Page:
In her article “Composition’s Imagined Geographies: The Politics of Space in the Frontier, City, and Cyberspace,” Nedra Reynolds sums up in three words something nearly all writing instructors have learned keenly by experience: “Space does matter.” For better or for worse, our authority as writing instructors is often drawn from the contexts in which we’re working – as are the practices through which we enact that role.
Misemer discusses her experience conducting online tutoring appointments via Skype with two tutors and one student, what she calls “paired Skype tutoring.” Misemer found an increase in tutor confidence, as well as benefits to having two tutors with complimentary strengths assisting the student.
In Summer 2012, I became the director of the Writing Center at the University of Louisiana at Lafayette (UL). I was not new to the university or the Writing Center; I had been a faculty member since 1996 and held other administrative positions in the department. So when I stepped into the position, I had some ideas of what I wanted to do to expand our center.
This paper charts the development of a small departmental writing center at a university in Japan. The paper discusses the results from two semesters of an ongoing action research project focused on improving the usage of the center.
Keywords Writing center, Writing style, Learning style, Business communication, Keystroke logging, websites Abstract One of the main advantages of online learning materials is that they can be adapted for students with different learning styles. This article presents a study and a methodology to investigate whether students with different learning styles make use of the potential …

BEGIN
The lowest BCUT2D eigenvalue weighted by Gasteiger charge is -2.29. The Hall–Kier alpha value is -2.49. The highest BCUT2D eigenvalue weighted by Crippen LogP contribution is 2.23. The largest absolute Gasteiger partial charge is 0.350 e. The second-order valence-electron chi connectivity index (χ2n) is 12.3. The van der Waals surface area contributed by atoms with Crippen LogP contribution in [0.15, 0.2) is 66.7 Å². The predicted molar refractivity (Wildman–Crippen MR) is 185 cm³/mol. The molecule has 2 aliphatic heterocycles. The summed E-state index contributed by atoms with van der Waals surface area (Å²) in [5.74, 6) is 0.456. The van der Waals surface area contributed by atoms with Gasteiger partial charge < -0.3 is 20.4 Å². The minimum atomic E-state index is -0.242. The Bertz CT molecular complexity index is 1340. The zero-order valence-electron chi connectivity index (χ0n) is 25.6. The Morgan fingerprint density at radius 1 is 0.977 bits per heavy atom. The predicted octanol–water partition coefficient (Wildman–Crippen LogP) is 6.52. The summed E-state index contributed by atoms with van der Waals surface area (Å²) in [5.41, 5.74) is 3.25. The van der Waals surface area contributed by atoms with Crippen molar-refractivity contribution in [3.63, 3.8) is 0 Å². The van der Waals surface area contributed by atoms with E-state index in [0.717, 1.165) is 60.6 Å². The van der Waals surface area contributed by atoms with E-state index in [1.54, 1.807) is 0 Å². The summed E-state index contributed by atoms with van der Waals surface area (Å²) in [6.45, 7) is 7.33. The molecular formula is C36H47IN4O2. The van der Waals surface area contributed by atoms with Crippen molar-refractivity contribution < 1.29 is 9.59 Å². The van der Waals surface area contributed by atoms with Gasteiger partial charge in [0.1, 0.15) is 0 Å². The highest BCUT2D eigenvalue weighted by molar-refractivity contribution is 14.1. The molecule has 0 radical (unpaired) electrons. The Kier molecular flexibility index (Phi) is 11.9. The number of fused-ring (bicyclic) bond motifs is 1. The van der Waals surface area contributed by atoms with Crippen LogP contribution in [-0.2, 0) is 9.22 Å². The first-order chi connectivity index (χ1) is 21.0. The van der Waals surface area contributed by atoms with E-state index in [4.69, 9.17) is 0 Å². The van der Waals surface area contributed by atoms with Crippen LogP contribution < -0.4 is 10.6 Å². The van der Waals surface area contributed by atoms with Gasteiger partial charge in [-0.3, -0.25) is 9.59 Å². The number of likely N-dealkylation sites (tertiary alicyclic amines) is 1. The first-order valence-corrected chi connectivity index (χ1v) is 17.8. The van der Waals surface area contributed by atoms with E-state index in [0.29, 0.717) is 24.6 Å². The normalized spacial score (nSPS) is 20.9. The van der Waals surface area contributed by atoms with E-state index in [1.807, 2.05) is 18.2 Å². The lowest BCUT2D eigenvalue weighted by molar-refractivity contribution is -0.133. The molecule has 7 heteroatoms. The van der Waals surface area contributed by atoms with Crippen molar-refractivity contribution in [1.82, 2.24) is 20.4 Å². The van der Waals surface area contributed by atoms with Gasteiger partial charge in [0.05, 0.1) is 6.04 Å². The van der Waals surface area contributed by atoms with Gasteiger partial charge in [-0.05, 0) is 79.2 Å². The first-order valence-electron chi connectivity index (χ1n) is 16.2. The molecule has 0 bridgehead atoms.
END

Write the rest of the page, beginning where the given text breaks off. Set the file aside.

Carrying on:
Asynchronous online tutoring is a highly contested form of writing tutoring. Critics of asynchronous online tutoring argue that it is ineffective, running contrary to traditional notions of what writing tutoring should look like and how it should be practiced. Supporters of asynchronous online tutoring advocate for its inclusion in the tutoring canon, suggesting that it should be one of many formats available to students.
University students are asked to act within and master a diverse range of genres as student writers and researchers (Nesi & Gardner, 2012). Although the difficulty in performing such a task is considerable for first language (L1) writers, second language (L2) writers face similar yet also different rhetorical and linguistic demands and challenges.
This research reports on a comparative analysis of online and in-person tutoring at three different universities, focusing on tutor self-perceptions and on affordances, a concept drawn from systems engineering, human-computer interaction and ecological psychology.
In part 2 of this post, the author details the piloting of screencast software as an additional tool the writing center is using in their e-mail feedback to students. He reports positive anecdotes from students who received the screencasts, but poses some important questions about the efficacy and use of screencasts in writing centers.
Those of us lucky enough to teach in a classroom or tutor in a writing center recognize how much learning can happen in a 30-minute conversation. Spending those same 30 minutes writing comments on a student’s paper can feel like we’re teaching only a fraction of what we’re capable of, and yet writing these comments is an enormous part of our work!